Vacation Day Two: “Paint Your Pet”

Day Two of my vacation.  This isn’t really “nature” or “walking” related, but I want to add it in here anyway…

I slept in until about 8:30 this morning, then did my ablutions stuff and had a little breakfast.  My brother Marty went off to a car club board meeting, and around 10:30 or so, I headed out to a “Paint You Pet” class, a fundraiser for the Happy Tails Pet Sanctuary (where I used to volunteer) hosted by Creative Juices. Before going to the class, though, I stopped off to pick up something for lunch, and put some gas in the car.

Can you find me an "Sergeant Margie" in there?  (Photo by Aimee Rebmann)
Can you find me an “Sergeant Margie” in there? (Photo by Aimee Rebmann)

OMG, the class was soooo much fun!  I had brought a lunch along, but I didn’t need it.  They had fresh fruit, cheese, crackers, salami, Italian soda, lemon-water, and wine for everyone.  The wine went fast; hah!  There were about 20 people in the class, and most of them were painting pictures of their cats (or cats in the Happy Tails shelter).  OH, before I go on about the class: I have to say that this new SPCA shelter is one of the most gorgeous places I’ve ever seen.  There are three large buildings, runs for the dogs, fenced in yards so you can take the shelter pet you want outside and play with them.  There are art pieces all over the grounds… even the ceiling tiles have little paw prints in them…  It’s a beautiful setting.

Back to the class:  We all started out with a greyscale “template” of the photos we had submitted of our pets, so we didn’t have to worry about size, proportion, or anything like that. The templates were on canvas, so we painted OVER the templates as we worked. Then we were each given a pallet of colors specifically matched to our color photo, so we had the colors we needed to create out paintings.  After everyone was situated we were told to first paint the outside edges of the canvas so we could get that done and out of the way and also learn the “feel” of the paints and brushes we were using.  Then we were told to turn the template UPSIDE DOWN.  This kept us from focusing on the image of the pet, and instead focus on each part of the painting as a separate entity made up of different color blocks (like jigsaw puzzles).  We were all skeptical of that at first, but it really served us well!

Starting with the image upside down
Starting with the image upside down

Then we painted in the large background area – any color we chose – with a large flat brush.  Next we painted the eyes, using a kind of “pointillism” technique with different colors to make them look like crystals.  Sergeant Margie’s eyes are varying shade of amber which made point-technique work really well, but some people’s dogs had dark black eyes or brown eyes, which made getting that “crystal” quality a lot more difficult.  The outline line of the eyes was also done in this point-technique to keep the pets from looking like “Cleopatra”.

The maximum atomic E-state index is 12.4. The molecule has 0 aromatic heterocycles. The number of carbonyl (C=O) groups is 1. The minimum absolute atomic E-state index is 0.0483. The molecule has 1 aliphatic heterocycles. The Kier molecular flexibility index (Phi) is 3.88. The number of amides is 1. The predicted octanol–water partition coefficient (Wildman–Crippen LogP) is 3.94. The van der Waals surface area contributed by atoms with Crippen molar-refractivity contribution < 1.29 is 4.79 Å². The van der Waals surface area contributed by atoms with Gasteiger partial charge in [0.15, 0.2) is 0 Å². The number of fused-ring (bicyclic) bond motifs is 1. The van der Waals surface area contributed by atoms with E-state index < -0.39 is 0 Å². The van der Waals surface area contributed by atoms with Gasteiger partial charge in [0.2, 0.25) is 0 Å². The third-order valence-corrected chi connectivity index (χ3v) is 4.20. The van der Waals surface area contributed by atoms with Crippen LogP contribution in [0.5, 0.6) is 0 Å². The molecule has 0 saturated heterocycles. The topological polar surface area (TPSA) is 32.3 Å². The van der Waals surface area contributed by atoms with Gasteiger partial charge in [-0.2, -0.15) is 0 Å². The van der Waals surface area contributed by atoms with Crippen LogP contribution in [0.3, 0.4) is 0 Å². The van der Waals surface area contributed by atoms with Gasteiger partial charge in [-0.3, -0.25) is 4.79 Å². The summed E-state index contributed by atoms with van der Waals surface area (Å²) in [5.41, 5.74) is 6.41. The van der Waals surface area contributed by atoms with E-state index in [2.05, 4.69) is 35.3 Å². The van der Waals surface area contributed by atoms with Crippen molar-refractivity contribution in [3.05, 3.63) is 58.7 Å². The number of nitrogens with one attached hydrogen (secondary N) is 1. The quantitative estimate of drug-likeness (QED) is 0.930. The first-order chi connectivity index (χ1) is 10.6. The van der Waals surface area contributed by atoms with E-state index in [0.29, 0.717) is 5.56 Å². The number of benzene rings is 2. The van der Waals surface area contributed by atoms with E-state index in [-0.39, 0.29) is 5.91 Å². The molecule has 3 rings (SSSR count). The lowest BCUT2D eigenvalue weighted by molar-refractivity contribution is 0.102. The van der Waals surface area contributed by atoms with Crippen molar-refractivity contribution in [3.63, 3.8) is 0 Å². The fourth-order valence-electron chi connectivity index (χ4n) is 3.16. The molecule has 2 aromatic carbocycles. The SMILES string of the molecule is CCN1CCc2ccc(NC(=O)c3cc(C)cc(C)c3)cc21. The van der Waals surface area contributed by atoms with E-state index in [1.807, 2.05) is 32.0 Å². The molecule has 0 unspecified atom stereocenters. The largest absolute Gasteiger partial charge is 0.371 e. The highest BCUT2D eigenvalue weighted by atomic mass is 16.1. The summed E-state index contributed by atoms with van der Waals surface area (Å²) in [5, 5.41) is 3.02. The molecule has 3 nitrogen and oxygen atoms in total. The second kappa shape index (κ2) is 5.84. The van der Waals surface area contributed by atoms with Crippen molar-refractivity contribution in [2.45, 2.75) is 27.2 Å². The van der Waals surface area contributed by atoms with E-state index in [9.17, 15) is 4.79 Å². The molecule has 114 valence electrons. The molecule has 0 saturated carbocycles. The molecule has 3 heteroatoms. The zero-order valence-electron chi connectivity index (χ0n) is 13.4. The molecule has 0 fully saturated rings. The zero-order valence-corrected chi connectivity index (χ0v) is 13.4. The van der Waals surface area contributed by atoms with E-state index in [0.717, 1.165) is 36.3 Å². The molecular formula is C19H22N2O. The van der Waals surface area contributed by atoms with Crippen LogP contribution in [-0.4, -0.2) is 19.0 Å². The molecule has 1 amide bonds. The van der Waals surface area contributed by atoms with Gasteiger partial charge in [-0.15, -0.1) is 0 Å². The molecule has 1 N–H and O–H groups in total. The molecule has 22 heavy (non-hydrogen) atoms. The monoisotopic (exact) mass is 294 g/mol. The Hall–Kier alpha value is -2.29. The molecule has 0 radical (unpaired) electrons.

After the eyes were done, we worked on the nose, tongue and lips… and the hint of putting some blue in with the pink, red and orange helped all of us get a more realistic color for those things.  Again, those who had black or brown noses on their pets had a harder time than those of us whose pets had lighter noses.  I used the point-technique again on these features to try to get the colors to blend more naturally. It looked weird close-up…but from a distance it looked great.

Using a "pointillism" technique for the eyes
Using a “pointillism” technique for the eyes

Then we were allowed to turn out paintings right side up… and it was funny to hear everyone “oooh” over their work.  Hah!   After that we were told how to block in the basic underlying body color.  Those with single colors pets had an easier time of this than I did.  Sergeant Margie is basically “white” but underneath that are red tones, amber tones, blueish grey tones…  So I had to block out a lot of different things.  Then we were shown how to lay the “fur” down over the base color… starting at the rear for those who had full-body images, and starting from the outer edges for those of us who were just doing head shots… then working forward or in from there, laying the fur up as we went along with a very “dry brush” technique.  Because Sergeant Margie’s fur goes every which way, I had a lot more freedom in this process than those with flat-coated pets.  I was able to incorporate a lot of “movement” into his coat and make him look “jaunty”.  Some people really struggled with this part, and one woman actually walked out of the class to take some time to compose herself because she was getting so frustrated.  The hardest part for me of this portion of the painting was to not “over-work” it.  I found myself putting on so many layers in some areas that it lost all of its “softness” and went kind of flat.  I had to really restrain myself, and just let the paint do the work.

Almost finished
Almost finished

Once the fur was down, we were shown how to add whiskers, ear hair, and extra highlights… and by then 3 hours had rushed by and the class was over.  Wow!  It went by sooo fast!  We all went outside to have our photos taken with the paintings, and then headed out for the day.  On my way to the car, several people stopped by me and said, “You won… Yours was the best.”  Awwww!  How sweet.

That was an awesome way to spend a Sunday morning… and I would totally do it again!

Me and my finished painting.  (Photo by Aimee Rebmann)
Me and my finished painting. (Photo by Aimee Rebmann)